Daily Gospel Reflection for June 27, 2018


Today’s Gospel: Matthew 7:15-20

I had been driving back roads one summer day when I saw a flowering tree growing near a ditch-line. Its shape was odd and from a distance I mistook it for a very large shrub. As I neared I saw the tree had been broken in two. The sight of a tree split in half is not uncommon, but to see one split like this and flowering profusely was a reason to stop.

The shattered tree had not matured, but still a good size. The trunk was split down the center and half of the tree rested on the ground. What had broken it to its core, leaving it forever contorted?

I walked into the ditch and looked up the incline. I had a clear view of the tree’s trunk. I tried to determine if it had been snow and ice that caused the break, lightning, or a wind sheer. I decided it didn’t matter what had caused the damage; it was a wonder the tree had lived at all. By the looks of it and the ground underneath, the tree still fruited.

Taking a few steps toward the tree I bent down under the flowering limbs and closer to its scarred frame. I was tentative about placing my hand against the smooth bark, but felt lighter after having touched the tree’s disfigured trunk.

The tree’s life had been shortened by the wounding; the damage had caused unexpected stress to its growth. Standing before that tree I was in awe because, though severely damaged, it lived, flowered, and bore good fruit. I wondered if those of us who have been deeply wounded, and who are working with God to manage our pain, are living examples as beautiful and fruitful as this tree.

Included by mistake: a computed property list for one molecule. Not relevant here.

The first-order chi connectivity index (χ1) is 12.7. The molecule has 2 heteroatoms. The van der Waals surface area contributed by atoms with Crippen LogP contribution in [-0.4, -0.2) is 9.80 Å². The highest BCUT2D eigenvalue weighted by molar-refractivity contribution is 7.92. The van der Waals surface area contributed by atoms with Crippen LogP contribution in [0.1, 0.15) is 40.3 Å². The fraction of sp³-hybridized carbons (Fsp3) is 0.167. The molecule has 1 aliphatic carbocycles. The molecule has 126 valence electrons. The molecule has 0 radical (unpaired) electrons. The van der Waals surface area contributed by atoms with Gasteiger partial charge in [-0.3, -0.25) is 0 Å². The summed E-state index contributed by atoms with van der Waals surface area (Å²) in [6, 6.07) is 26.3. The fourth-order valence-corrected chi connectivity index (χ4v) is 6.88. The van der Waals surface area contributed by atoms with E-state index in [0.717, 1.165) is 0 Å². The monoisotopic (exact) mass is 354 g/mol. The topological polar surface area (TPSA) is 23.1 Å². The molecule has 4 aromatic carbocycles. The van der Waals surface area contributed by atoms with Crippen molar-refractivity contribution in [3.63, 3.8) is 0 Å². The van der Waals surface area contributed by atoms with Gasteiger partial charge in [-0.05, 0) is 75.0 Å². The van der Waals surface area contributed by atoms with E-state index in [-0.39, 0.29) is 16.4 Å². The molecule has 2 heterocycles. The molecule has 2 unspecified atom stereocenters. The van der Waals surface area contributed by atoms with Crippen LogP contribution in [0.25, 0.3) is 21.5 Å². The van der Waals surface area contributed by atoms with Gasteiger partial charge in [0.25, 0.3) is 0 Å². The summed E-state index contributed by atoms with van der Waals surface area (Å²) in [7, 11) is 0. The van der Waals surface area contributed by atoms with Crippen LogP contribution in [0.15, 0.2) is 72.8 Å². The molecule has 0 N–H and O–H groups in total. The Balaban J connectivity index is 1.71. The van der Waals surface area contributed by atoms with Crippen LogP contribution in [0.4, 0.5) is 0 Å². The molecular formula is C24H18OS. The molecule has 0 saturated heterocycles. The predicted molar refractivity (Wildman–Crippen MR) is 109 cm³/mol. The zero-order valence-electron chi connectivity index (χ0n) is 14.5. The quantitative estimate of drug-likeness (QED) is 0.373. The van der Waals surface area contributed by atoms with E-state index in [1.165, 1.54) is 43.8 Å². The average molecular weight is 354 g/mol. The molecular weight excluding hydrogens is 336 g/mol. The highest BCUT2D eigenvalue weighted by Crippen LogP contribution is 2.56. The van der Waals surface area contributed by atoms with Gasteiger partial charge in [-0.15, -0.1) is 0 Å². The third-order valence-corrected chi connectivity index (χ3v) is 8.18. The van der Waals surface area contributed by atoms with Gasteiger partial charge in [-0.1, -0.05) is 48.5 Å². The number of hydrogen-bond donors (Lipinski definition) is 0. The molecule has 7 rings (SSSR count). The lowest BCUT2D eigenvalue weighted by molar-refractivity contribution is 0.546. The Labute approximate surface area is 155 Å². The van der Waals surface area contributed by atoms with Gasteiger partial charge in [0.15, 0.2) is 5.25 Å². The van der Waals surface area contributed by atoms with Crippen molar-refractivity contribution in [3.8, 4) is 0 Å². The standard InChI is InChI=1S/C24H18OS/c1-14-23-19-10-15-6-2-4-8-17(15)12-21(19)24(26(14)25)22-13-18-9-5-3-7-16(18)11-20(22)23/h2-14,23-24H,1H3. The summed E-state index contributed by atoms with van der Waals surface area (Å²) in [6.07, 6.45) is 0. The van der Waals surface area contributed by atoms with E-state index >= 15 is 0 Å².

When have you seen someone who had been bent by life, and though broken in some way, still able to bear good fruit?


Lord, though I have been hurt, help me to gather for You the good fruits in the garden of my soul.

Copyright 2018 Margaret Rose Realy Obl. OSB

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About Author

Margaret Rose Realy, Obl. OSB lives an eremitic life and is the author of Cultivating God’s Garden through Lent, A Garden of Visible Prayer: Creating a Personal Sacred Space One Step at a Time, 2nd Edition, and A Catholic Gardener’s Spiritual Almanac. A freelance writer with a Benedictine spirituality, Margaret has a master’s degree in communications and is a Certified Greenhouse Grower, Advanced Master Gardener, liturgical garden consultant, and workshop/retreat leader.

1 Comment

  1. Kelly Giest on

    My mom is an example of one who, though broken at a young age, still grew, by God’s good grace, to bear plenteous good fruit.
    And my daughter, who suffers from mental illness, drew a beautiful picture (a coping skill) of a fractured-winged butterfly which she titled “Broken but Beautiful.”
    Indeed, God can do marvelous things with our brokeness and damage. Thanks for sharing the story of the broken yet blooming tree. All praise be to Him!

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